The term “alluvial” applies not only to subsurface geologic units, but also to surficial features. One of the most important aspects of the land surface is the soil. Soils present in alluvium tend to be unique in composition and are frequently excellent for agricultural purposes. Because of the shallow alluvial aquifers existing in these regions and the extensive agricultural practices, the way water moves through the soil is of particularly significance. If water moves quickly through the soil, it can carry contaminants with it to the shallow aquifer. Silts and clays tend to cover a river’s floodplain, as previously mentioned and often, these silts and clays can form confining units. Fetter (2001) describes a confining unit as a geologic unit having an intrinsic permeability of less than 10-2 darcy. These confining units are extremely important when considering aquifer recharge and contamination issues within the aquifer.

The following image contains Soil Survey Geographic (SSURGO) data, which was downloaded from DASC, clipped to the study area. Fetter’s definition of confining unit was employed along with his conversion table which suggests that 10-2 darcy units equal a hydraulic conductivity of 10-5 cm/sec. The SSURGO data includes a minimum permeability value for each soil type, given in inches/hour. These minimum permeability values, along with Fetter’s definition were used to classify confining units that overlie the aquifer. The results are shown in the following image.

Image showing the confining soil layers above the alluvial aquifer.
Data downloaded from DASC and modified by author using ArcMap.

This image indicates that much of the alluvial aquifer is overlain by soils that allow little to no water movement through them. However, Fetter (2001) mentions along with his definition of a confining layer, that the term is somewhat arbitrary and can vary according to site specific conditions.

In addition to analyzing the soils, imagery analysis can prove insightful for studying surficial alluvial features. A Landsat image from April was obtained for the study area. Bands 1,2,3,4,5, and 7 were all available so composites could be made to highlight features of interest.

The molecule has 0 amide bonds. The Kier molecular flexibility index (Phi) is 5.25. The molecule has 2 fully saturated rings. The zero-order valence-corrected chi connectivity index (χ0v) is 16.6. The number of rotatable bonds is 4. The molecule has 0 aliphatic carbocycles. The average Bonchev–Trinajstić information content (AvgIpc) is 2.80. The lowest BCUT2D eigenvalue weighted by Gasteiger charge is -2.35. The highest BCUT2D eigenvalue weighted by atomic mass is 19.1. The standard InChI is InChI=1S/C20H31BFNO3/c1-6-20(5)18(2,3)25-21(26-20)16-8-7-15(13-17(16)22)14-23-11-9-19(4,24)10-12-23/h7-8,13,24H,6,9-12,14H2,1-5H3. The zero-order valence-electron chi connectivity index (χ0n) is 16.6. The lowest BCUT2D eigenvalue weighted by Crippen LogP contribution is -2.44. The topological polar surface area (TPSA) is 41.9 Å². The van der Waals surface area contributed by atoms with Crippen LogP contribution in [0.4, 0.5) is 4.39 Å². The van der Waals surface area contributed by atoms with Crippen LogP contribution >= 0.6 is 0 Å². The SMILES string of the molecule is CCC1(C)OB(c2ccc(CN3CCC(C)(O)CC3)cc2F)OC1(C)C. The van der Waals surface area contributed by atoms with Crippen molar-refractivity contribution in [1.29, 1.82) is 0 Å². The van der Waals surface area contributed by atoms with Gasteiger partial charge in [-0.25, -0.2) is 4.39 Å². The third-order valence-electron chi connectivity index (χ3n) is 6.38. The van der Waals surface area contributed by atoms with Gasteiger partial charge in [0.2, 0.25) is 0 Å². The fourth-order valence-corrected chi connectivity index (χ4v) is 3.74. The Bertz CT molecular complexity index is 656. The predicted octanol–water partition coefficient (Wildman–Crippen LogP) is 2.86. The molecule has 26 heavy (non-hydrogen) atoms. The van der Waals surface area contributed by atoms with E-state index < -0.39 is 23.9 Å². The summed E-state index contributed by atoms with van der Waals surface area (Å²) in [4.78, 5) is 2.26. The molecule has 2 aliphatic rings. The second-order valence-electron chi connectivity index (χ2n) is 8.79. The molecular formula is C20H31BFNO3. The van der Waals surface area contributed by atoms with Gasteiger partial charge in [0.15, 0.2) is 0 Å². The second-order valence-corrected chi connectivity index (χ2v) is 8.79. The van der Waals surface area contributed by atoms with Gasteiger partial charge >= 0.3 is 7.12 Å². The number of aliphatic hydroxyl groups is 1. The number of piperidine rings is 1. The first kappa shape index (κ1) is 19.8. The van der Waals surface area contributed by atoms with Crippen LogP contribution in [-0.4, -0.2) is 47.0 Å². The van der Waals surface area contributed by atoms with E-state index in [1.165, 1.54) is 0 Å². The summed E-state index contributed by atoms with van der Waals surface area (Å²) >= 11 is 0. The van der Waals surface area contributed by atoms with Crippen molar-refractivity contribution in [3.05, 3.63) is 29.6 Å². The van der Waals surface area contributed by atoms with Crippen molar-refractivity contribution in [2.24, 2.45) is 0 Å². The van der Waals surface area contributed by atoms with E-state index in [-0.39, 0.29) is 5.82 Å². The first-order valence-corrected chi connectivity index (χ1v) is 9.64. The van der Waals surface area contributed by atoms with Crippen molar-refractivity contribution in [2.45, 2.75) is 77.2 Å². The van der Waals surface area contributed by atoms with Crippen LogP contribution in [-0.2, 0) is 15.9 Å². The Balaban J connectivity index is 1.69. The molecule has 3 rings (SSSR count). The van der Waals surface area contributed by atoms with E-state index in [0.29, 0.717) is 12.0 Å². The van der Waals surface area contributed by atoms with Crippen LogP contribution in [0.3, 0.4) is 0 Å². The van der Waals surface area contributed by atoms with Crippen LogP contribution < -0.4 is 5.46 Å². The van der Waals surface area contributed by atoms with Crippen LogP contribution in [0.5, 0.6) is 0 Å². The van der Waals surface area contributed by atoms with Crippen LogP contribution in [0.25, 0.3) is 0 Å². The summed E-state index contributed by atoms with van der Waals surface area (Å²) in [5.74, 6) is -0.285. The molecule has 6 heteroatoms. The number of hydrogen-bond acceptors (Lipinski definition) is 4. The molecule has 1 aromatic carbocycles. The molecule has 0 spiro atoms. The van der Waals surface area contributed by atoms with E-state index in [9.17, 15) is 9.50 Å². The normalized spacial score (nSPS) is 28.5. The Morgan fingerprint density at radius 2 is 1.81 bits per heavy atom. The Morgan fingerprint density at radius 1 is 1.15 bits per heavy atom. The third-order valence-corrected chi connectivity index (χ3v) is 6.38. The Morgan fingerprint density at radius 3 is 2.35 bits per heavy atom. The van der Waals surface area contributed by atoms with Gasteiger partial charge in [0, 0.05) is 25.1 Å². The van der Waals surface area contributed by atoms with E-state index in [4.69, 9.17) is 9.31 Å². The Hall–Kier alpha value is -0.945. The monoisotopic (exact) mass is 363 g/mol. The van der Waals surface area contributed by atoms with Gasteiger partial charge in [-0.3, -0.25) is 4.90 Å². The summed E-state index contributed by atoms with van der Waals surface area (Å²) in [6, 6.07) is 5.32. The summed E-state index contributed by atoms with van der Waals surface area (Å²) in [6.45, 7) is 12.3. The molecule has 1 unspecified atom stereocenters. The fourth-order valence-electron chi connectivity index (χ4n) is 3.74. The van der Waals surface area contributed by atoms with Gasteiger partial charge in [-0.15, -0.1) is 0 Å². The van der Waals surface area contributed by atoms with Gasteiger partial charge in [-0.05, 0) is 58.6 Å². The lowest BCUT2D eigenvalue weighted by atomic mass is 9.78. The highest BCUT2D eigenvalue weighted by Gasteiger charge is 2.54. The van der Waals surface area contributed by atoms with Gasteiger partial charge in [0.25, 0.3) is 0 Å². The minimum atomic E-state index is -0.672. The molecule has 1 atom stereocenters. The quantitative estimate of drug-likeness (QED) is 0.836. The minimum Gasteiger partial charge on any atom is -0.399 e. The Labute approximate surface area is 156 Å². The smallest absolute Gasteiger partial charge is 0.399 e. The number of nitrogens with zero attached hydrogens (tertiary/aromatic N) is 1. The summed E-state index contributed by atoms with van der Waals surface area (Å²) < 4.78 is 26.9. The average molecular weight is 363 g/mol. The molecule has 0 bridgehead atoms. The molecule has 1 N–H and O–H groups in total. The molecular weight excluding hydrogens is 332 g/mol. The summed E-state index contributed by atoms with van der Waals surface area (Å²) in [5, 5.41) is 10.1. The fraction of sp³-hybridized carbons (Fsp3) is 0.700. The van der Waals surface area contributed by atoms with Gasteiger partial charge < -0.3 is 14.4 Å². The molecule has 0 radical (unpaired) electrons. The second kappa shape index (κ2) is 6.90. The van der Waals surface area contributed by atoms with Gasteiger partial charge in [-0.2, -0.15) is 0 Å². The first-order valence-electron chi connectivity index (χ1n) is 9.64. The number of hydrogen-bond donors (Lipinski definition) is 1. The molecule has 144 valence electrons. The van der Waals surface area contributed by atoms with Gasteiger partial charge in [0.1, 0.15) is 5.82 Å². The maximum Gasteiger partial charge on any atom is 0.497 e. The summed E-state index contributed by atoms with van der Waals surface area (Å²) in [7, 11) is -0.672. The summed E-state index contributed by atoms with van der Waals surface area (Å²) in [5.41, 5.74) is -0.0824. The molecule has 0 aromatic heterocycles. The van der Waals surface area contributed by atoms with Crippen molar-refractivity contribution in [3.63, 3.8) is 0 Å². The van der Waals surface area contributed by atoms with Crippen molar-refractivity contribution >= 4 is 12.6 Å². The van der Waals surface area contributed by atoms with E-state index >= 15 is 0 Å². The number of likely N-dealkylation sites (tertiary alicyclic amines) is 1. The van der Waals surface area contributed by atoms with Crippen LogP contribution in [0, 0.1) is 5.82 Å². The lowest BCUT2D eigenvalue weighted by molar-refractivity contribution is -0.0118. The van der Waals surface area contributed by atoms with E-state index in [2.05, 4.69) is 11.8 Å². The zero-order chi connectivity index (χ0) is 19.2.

A Landsat false-color composite highlighting the alluvial features.
Data modified by author using Idrisi.

This image shows the agricultural fields in golds and blues and the grasslands in light green. Water bodies appear black in this image, but there are also black sections in the grassland areas. These sections have been recently burned, which is a customary practice for these regions during this time of year. Emporia, which is at the bottom center of the image, appears in pinks and light blues. This image clearly shows evidence of the extensive agricultural practices occurring in the alluvial river valley.

Return to top of page.


Results/Conclusions

Rivers and their alluvial aquifer systems are dynamic and constantly changing. The alluvial aquifer systems provide a valuable source of groundwater to surrounding communities, while the surface alluvial features provide excellent soils for agricultural purposes. Because of the importance of these regions, monitoring them is essential, but as was demonstrated by this project, the data must be analyzed critically and carefully. A combination of GIS techniques along with the use of multiple government datasets can facilitate a more complete understanding of a study region.

Return to top of page.


References

Buchanan, R. and R.W. Buddemeier. 1993. Kansas Ground Water: An Introduction to the State's Water Quantity, Quality, and Management Issues. Kansas Geological Survey, Educational Series 10. Available at: www.kgs.ku.edu/Publications/Bulletins/ED10/index.html. Date Accessed: 5 May 2008.

Fetter, C.W., 2001. Applied Hydrogeology. 4th Ed. New Jersey: Prentice Hall Inc, 598p.

Macfarlane, P. A. 2000. Revisions to the Nomenclature for Kansas Aquifers. Kansas Geological Survey, Bulletin 244, part 2. Available at: www.kgs.ku.edu/Current/2000/macfarlane/macfarlane1.html. Date Accessed: 5 May 2008.

O'Connor, H.G. 1953. Geology, Mineral Resources, and Ground-water Resources of Lyon County, Kansas. Kansas Geological Survey Volume 12. Available at: www.kgs.ku.edu/General/Geology/Lyon/pt1_strat.html. Date Accessed: 5 May 2008.

Park, Y.H., S.J. Doh, and S.T. Yun. 2007. Geoelectric Resistivity Sounding of Riverside Alluvial Aquifer in an Agricultural Area at Buyeo, Geum River Watershed Korea: An Application to Groundwater Contamination Study. Environmental Geology. 58:849-859.

Return to top of page.